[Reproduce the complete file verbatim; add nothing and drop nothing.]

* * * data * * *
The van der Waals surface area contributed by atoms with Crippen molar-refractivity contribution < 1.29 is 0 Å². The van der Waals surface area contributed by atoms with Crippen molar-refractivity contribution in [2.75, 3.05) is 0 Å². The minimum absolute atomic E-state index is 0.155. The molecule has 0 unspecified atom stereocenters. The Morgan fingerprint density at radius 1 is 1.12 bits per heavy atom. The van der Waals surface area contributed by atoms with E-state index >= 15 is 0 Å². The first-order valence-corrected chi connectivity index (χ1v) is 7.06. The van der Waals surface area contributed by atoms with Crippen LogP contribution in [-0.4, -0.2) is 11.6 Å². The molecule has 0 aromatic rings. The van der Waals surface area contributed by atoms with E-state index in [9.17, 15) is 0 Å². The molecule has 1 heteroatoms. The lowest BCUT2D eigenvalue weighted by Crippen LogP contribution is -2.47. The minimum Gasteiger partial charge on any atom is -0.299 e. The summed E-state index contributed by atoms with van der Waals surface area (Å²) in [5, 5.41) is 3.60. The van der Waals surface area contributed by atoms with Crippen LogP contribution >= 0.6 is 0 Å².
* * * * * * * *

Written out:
The van der Waals surface area contributed by atoms with Crippen molar-refractivity contribution < 1.29 is 0 Å². The van der Waals surface area contributed by atoms with Crippen molar-refractivity contribution in [2.75, 3.05) is 0 Å². The minimum absolute atomic E-state index is 0.155. The molecule has 0 unspecified atom stereocenters. The Morgan fingerprint density at radius 1 is 1.12 bits per heavy atom. The van der Waals surface area contributed by atoms with E-state index >= 15 is 0 Å². The first-order valence-corrected chi connectivity index (χ1v) is 7.06. The van der Waals surface area contributed by atoms with Crippen LogP contribution in [-0.4, -0.2) is 11.6 Å². The molecule has 0 aromatic rings. The van der Waals surface area contributed by atoms with E-state index in [9.17, 15) is 0 Å². The molecule has 1 heteroatoms. The lowest BCUT2D eigenvalue weighted by Crippen LogP contribution is -2.47. The minimum Gasteiger partial charge on any atom is -0.299 e. The summed E-state index contributed by atoms with van der Waals surface area (Å²) in [5, 5.41) is 3.60. The van der Waals surface area contributed by atoms with Crippen LogP contribution >= 0.6 is 0 Å².